Former Congressman, Attorney General, Lt. Gov. and Governor Jim Guy Tucker has joined several others in giving his paper's to UALR's Center for Arkansas History and Culture.
UALR now has papers of six governors.
Former Arkansas Gov. Jim Guy Tucker has donated his papers the UALR Center for Arkansas History and Culture. His papers add to UALR's archive collection of papers from six Arkansas governors.
“The papers are unique in that they provide an excellent representation of all aspects of Jim Guy Tucker’s public life as attorney general, congressman, lieutenant governor, and governor,” said Dr. Colin Woodward, an archivist at the UALR center.
Once Tucker’s papers are processed, his papers will be the largest collection held at the UALR center, which also holds the gubernatorial papers of Arkansas governors Carl Bailey, Winthrop Rockefeller, Dale Bumpers, and Frank White.
Those papers and President Bill Clinton’s gubernatorial papers held by the Butler Center for Arkansas Studies, are all housed in downtown Little Rock at the Arkansas Studies Institute, a collaboration between UALR and the Central Arkansas Library System.
UALR’s acquisition of the Tucker collection includes personal and professional papers containing approximately 540 linear feet of materials from every phase of Tucker’s political career.
“We are delighted Gov. Tucker entrusted his papers to us,” said Dr. Deborah Baldwin, associate provost of the center and dean of the College of Arts, Humanities and Social Sciences. “The collection will provide a significant contribution to the study of Arkansas and its politics during the late 20th century.”
Born in Oklahoma in 1943, Tucker moved to Arkansas with his family as a young boy. He attended secondary school in Little Rock before graduating and enrolling at Harvard University, where he obtained a bachelor’s degree. Tucker married Betty Allen in 1975.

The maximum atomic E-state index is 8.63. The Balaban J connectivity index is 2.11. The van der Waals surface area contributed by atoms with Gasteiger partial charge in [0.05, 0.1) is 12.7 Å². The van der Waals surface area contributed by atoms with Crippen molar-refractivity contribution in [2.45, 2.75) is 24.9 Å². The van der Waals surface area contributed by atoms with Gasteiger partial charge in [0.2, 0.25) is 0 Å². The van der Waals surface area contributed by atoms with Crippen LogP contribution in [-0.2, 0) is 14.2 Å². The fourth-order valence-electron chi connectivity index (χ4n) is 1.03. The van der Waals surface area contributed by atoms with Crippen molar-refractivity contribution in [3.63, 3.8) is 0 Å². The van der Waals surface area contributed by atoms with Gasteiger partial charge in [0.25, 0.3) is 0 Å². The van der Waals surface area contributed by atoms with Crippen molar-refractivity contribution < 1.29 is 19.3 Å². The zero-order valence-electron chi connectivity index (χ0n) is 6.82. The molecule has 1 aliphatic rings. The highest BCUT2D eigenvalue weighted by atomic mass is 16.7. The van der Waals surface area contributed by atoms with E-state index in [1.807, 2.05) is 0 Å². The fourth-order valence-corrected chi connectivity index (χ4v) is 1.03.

After a medical discharge from the Marine Corp officer training, Tucker entered South Vietnam in 1965 as an accredited freelance war correspondent. He later published “Arkansas Men at War,” a collection of interviews with troops from the state that he followed into combat.
After serving as Arkansas attorney general and representing Arkansas’ Second District in Congress, he ran for the U.S. Senate in 1978, narrowly losing the Democratic primary to David Pryor, then the sitting governor.
A consistent inter-party rival of Bill Clinton, Tucker briefly ran for governor in 1990, but when Clinton decided to go for a fifth term, Tucker ran for and won election as lieutenant governor. He became governor when Clinton became president.
Tucker’s donation to UALR also includes childhood photographs and items documenting the history of the Tucker family, which has deep roots in Arkansas.
Among the early 20th century papers are those of Guy Beckwith Tucker, who was a marshal in El Dorado, Ark., and Tucker’s father, James Guy Sr., who served along the U.S. southern border during the Mexican Revolution before heading to France during World War I.
In-depth work has already been done on the Tucker Papers, but the project, led by CAHC archivist Woodward, could take several years to complete.
The Center for Arkansas History and Culture center is the state’s largest facility dedicated to the study of Arkansas history and culture. Through its connection to the university, the archives benefit from the rigorous scholarship of UALR faculty, creating a valuable resource for students, researchers, stakeholders, and the general public.
The research room at ASI is available from 9 a.m. to 6 p.m. Monday through Saturday. For more information, contact Woodward at email@example.com or 501-320-5780.